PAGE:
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Future proofing a Cornish sheep enterprise

2020, Aberfield SR, Abermax, Highlander, Primera

with thanks to James Mutton, Bodmin

James Mutton is future proofing his sheep enterprise; his flock net margins have improved by 20% by introducing a labour saving, easy care, outdoor lambing system featuring 900 Highlander ewes at Burlerrow Farm, St. Mabyn, Bodmin.

“Our objective is to develop a more extensive sheep enterprise and whilst we’re achieving that goal, we are also enhancing the flock’s efficiency and making considerable improvements to its overall performance,” he explains.

“Overall, we are achieving an average 10% more lambs reared. Last season the Highlander ewes scanned at 194%, the Aberfield SR cross Highlanders at 192% and ewe lambs at 130%, whilst they reared 176% 172% and 112% respectively. 

“Furthermore, 50% of the lambs are finished to 19kg target weight off grass and red clover rich organic swards between 16 and 24 weeks of age, that’s four to six weeks faster than previously. The remainder are held back and introduced to stubble turnips / forage rape and sold throughout the winter months on a Waitrose organic supply contract. All lambs finish on pure forage diets; no concentrate.” 

James spent five years grading up his Lleyn cross Poll Dorset cross ewes to pure Highlander status – genetics he says he choose which had been bred in New Zealand specifically for extensive systems. Equally important, those ewes were bred from performance recorded stock. 

“Whilst we are retaining the ewe lambs as replacements as we work towards a closed Highlander flock, our latest decision was to introduce more hybrid vigour and cross with the Aberfield SR maternal sire. And the result: lambs with more frame and better confirmation, ultimately resulting in a heavier, higher value carcass, whilst breeding a ewe which has all the desired maternal traits and that can maintain body condition throughout the year. We have also swapped a traditional terminal sire for the Abermax together with the New Zealand bred Primera meat sire on our ewe lambs for easier lambing,” James explains.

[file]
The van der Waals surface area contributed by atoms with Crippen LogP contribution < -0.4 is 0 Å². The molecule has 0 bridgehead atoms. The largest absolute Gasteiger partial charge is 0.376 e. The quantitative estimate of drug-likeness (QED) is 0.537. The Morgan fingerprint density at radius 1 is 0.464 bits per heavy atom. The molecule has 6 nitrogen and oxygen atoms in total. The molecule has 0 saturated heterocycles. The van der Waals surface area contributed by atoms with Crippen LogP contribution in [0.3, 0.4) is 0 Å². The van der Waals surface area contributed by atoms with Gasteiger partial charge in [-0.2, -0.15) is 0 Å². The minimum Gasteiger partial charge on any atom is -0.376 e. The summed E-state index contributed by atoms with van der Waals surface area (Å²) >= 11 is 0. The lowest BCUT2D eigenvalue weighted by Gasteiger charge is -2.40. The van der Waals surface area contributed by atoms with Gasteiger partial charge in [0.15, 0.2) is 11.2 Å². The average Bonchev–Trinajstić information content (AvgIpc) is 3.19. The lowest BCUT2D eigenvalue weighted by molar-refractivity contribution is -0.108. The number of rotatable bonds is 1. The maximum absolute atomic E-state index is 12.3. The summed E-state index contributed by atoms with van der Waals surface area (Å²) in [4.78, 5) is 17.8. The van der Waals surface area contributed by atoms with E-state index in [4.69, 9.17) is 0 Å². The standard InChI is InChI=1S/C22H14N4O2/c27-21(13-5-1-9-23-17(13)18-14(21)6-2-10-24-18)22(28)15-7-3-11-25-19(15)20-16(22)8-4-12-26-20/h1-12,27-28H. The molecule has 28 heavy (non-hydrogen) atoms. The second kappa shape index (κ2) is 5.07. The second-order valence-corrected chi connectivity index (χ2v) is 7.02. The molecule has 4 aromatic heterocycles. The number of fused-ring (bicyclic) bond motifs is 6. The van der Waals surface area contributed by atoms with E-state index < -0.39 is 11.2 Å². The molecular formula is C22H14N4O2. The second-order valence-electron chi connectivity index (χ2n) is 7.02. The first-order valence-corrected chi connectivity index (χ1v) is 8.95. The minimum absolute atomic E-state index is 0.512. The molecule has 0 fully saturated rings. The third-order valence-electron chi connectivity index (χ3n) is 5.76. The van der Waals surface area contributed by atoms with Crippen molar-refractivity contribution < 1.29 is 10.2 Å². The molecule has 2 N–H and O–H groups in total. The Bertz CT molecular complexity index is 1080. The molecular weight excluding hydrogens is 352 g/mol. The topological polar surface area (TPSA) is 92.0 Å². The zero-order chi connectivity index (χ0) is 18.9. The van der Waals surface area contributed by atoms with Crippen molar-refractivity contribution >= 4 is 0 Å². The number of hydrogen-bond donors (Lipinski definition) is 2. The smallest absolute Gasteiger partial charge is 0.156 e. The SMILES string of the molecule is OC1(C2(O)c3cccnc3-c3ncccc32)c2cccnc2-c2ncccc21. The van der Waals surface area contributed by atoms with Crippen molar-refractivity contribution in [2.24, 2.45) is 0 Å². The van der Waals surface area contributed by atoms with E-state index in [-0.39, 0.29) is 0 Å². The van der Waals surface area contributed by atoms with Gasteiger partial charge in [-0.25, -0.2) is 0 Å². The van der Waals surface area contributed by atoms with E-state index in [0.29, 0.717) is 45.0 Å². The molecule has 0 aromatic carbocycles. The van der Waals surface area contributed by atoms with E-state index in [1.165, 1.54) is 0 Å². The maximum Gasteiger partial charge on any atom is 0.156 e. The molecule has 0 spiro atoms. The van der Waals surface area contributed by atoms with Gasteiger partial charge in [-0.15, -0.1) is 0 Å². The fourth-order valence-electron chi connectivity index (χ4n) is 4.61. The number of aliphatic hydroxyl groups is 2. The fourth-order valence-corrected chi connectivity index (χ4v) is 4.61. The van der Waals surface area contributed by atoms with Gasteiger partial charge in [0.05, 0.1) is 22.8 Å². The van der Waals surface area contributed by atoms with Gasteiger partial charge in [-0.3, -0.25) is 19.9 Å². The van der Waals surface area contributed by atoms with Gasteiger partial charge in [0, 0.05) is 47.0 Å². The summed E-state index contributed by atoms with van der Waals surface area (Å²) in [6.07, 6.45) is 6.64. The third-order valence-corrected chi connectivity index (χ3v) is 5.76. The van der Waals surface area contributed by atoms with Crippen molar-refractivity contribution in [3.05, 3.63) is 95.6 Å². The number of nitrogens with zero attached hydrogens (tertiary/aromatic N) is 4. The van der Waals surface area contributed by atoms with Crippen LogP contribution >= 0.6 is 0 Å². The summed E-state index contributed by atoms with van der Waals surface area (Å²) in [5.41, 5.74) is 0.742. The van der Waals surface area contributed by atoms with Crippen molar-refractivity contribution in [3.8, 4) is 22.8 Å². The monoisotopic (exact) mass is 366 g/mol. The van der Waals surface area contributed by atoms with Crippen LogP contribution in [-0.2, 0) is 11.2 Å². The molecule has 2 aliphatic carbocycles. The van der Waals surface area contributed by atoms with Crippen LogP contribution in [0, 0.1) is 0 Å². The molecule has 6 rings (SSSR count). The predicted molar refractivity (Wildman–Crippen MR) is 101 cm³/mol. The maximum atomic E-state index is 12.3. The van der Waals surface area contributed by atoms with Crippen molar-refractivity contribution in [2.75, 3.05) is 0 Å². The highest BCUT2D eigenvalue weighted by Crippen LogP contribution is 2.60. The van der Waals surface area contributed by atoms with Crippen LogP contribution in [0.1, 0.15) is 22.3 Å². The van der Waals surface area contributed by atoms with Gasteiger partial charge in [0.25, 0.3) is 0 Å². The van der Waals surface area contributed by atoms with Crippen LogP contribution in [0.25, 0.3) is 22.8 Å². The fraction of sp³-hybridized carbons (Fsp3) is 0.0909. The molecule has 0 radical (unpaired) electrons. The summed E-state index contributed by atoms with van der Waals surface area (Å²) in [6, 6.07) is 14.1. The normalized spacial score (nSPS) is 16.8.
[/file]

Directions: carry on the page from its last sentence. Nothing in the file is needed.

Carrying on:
“The Highlander ewes are maturing at 60kg to 70kg so we’ve been able to increase stocking rate from an average 6.5 to eight ewes and lambs per acre, and we’ve found both the Abermax and Primera have great ram power – we’re turning them out at a ratio of 1:90.”

Swapping traditional February indoor lambing to outdoors in April has introduced the biggest cost savings for James. “We are saving £10,000 on feed alone, whilst we’ve been able to cut labour from three people to just myself for most of the year, with extra help mainly at lambing. The Highlander has been selected in New Zealand for unassisted lambing with a smaller head and narrower shoulders, consequently, contact at lambing is very minimal and the new born lambs are very vigorous. The ewes are also demonstrating great maternal instinct, they have a natural ability to keep their lambs together and they have plenty of milk.

“We’ve successfully lambed both singles and twin bearing ewes outdoors, but this year was the first we chose to lamb the majority of our triplets outside and the lambs thrived. It’s something I’ll be doing again next year – lambing outdoors on good quality grass without any concentrate.

“The Highlander ewes are also proving to be very good grazing sheep, they can maintain condition from less forage and they don’t require flushing, and that’s a benefit which has been further enhanced by introducing the Aberfield SR.”  

Improving grazing management by introducing a rotational system is amongst James’ next challenges in his quest to further step up flock efficiency. Burlerrow Farm has also entered a diverse Countryside Stewardship Scheme which is scheduled to further increase our enterprise margins, he says adding: “We have made huge strides in a relatively short period of time by changing the flock’s entire genetics, however we believe there is considerably more to achieve as we build resilience in to the enterprise to enable it to become increasingly sustainable.”

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